NEW TO HBO MAX! Over the past several years, I’ve had a few friends find the courage to finally come out as transgender. It just happened out of nowhere. When it did, I immediately thought of myself as I became overly concerned about how I’d react. Yeah, It was all about me because I’m a narcissist. Shifting the attention toward the right direction, Lupe, co-director by Andre Phillips and Charles Vuolo, tells the story of a trans-woman at the moment she begins to transform into her true self.
Our story begins in the past, where a young Rafael (Pedro Rodriguez) lives in Cuba with his sister, Isabel (Lucerys Medina), and her best friend, Elsa (Christine Rosario). Rafael is chastised when he’s caught staring at Isabel making love to her boyfriend through the bedroom window. Lupe then jumps from the past to the present, where we find an adult Rafael (Rafael Albarran) in New York on the search for Isabel, who was kidnapped and trafficked as a sex worker.
Rafael’s life is complicated in good and not-quite-so-good ways. By day, Rafael is an accomplished MMA fight trainer working with the talented Arun (Kadeem Henry). By night, he’s busting his way from brothel to street corner looking for his sister. When he has downtime, he’s with his best friend, Lana (Celia Harrison), who is helping Rafael with his transition into becoming Lupe, as Lana has already blazed the trail ahead. Along the way, Rafael finds and rescues Elsa from her pimp and makes a few discoveries about his past that complicate everything.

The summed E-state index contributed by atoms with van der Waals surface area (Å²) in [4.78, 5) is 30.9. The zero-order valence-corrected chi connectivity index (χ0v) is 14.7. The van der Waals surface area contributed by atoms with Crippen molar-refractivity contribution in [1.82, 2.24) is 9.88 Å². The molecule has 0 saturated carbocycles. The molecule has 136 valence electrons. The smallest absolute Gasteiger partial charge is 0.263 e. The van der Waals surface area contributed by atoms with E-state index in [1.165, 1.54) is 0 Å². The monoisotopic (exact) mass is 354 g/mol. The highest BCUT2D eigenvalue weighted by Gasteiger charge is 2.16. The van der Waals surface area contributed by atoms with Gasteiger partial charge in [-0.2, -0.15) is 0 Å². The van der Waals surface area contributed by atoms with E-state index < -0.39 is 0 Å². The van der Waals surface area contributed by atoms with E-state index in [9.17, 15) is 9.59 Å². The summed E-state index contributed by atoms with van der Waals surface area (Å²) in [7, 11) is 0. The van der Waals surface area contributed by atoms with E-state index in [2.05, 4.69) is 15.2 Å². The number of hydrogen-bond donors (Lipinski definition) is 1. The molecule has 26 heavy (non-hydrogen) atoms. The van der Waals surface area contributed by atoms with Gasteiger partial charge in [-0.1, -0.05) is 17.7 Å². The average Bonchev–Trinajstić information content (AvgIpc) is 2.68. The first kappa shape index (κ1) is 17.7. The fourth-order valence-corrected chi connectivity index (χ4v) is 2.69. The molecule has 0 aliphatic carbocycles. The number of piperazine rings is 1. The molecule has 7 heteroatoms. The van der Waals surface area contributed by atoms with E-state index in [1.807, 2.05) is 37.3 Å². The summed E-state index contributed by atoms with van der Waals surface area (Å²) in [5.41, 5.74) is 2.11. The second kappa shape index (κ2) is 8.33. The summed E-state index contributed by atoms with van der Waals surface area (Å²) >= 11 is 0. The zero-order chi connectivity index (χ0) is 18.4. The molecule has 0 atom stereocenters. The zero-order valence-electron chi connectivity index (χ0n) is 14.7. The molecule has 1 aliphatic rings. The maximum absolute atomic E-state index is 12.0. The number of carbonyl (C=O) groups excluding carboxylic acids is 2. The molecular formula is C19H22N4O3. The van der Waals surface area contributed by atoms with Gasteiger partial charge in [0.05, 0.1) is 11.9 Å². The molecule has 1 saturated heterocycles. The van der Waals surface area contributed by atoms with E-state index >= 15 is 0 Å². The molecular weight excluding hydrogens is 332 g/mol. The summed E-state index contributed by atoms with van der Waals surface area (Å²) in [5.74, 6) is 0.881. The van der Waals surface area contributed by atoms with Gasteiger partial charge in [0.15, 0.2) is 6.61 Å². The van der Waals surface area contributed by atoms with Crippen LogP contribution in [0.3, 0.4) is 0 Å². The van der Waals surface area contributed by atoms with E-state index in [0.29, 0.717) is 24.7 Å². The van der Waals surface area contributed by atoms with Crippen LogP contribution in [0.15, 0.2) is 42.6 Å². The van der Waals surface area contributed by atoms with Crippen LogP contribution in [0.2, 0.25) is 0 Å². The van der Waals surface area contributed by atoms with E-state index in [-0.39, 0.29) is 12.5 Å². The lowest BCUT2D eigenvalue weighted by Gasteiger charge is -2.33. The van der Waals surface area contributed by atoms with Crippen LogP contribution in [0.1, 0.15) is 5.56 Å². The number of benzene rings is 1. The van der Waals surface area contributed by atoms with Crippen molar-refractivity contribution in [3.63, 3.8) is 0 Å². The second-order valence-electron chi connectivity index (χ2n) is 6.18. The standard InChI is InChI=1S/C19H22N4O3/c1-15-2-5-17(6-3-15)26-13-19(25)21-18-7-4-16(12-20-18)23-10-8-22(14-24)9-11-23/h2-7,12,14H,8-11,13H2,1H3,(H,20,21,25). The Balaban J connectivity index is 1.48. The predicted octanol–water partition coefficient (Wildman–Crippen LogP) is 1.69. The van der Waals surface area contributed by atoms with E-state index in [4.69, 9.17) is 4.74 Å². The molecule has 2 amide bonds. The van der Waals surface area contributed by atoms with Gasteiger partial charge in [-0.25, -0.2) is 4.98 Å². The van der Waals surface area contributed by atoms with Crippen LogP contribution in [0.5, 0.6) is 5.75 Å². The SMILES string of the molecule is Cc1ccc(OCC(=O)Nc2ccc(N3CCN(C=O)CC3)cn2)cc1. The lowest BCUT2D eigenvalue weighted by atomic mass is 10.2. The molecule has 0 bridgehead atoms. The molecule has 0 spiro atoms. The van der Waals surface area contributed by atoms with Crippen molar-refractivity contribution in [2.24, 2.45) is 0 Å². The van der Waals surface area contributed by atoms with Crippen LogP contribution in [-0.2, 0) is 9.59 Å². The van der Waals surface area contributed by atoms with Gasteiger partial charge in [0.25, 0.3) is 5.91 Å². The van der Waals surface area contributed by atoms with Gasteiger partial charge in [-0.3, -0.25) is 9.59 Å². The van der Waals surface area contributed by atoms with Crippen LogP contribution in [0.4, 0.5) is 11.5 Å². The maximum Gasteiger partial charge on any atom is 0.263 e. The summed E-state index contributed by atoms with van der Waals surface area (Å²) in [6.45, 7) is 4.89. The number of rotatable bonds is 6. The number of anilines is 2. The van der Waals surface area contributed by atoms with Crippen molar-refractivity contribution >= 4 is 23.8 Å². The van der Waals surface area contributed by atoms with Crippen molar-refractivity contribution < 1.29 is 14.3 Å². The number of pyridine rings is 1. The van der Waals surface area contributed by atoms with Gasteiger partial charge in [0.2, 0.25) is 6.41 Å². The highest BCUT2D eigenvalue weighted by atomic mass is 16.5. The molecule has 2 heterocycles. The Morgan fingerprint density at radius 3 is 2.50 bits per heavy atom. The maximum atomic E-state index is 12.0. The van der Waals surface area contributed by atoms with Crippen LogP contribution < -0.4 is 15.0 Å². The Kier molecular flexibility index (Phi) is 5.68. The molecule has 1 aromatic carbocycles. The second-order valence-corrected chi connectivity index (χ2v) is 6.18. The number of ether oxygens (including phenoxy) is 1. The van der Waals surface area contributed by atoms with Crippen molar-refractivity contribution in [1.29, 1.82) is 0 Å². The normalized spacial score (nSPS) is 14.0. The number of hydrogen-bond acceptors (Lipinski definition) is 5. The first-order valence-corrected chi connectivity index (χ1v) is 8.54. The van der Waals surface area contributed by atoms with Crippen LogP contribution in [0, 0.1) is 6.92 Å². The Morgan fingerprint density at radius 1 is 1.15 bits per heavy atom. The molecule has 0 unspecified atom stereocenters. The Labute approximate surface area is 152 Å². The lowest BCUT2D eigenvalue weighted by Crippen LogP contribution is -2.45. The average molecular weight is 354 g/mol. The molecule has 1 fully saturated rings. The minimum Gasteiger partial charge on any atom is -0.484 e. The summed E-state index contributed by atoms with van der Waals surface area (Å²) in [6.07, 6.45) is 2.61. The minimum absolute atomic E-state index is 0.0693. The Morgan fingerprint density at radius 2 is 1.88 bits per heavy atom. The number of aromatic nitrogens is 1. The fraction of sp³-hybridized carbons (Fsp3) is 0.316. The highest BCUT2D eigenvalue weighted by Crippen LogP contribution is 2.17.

“… he’s with his best friend, Lana, who is helping Rafael with his transition…”
My biggest complaint about LGBT films over the last few decades is they are predominantly “coming out” stories. What Phillips and Vuolo do so well is tell an incredibly layered, original story. Rafael’s search for Isabel is not just a rescue mission but an attempt to reconnect with his sister before beginning his transition. Technically, Lupe is not a coming-out story but spotlights Raphael’s first step in becoming Lupe. Those steps are filled with hesitation, uncertainty, and resolve.
Lana is there to give her perspective on those early experiences, which reach beyond physical appearances and includes the first flirtations with a man, finding her voice, and her dreams of finally having sex. Rafael also represents a series of contrasts between the strong, confident MMA fighter, who can hold his own against menacing sex traffickers, and the intimidation he feels on his first night on the town as Lupe and later confessing feelings to his crush, Aran.
There’s a lot going on in Lupe, and the filmmakers orchestrate each element beautifully in what could have been a bloated mess. I should mention that Celia Harrison is more than an actor here, serving as a consultant for many of the film’s transgender issues. The moments where Lana shares her experiences with Rafael are unscripted, allowing Harrison to speak her truth. She shares many heartfelt and personal experiences, though I wish they were better rehearsed in the final cut.
I can’t say I’m an expert in the entirety of transgender stories in cinema, but on its own, Lupe is an inspiring and layered story of finding, embracing, and transforming one’s identity. The performances from relative unknowns, Rafael Albarran and Christine Rosario, are fantastic. If the film’s purpose was to tell me, specifically, something new and insightful about the trans community, then mission accomplished.
"…the filmmakers orchestrate each element beautifully..."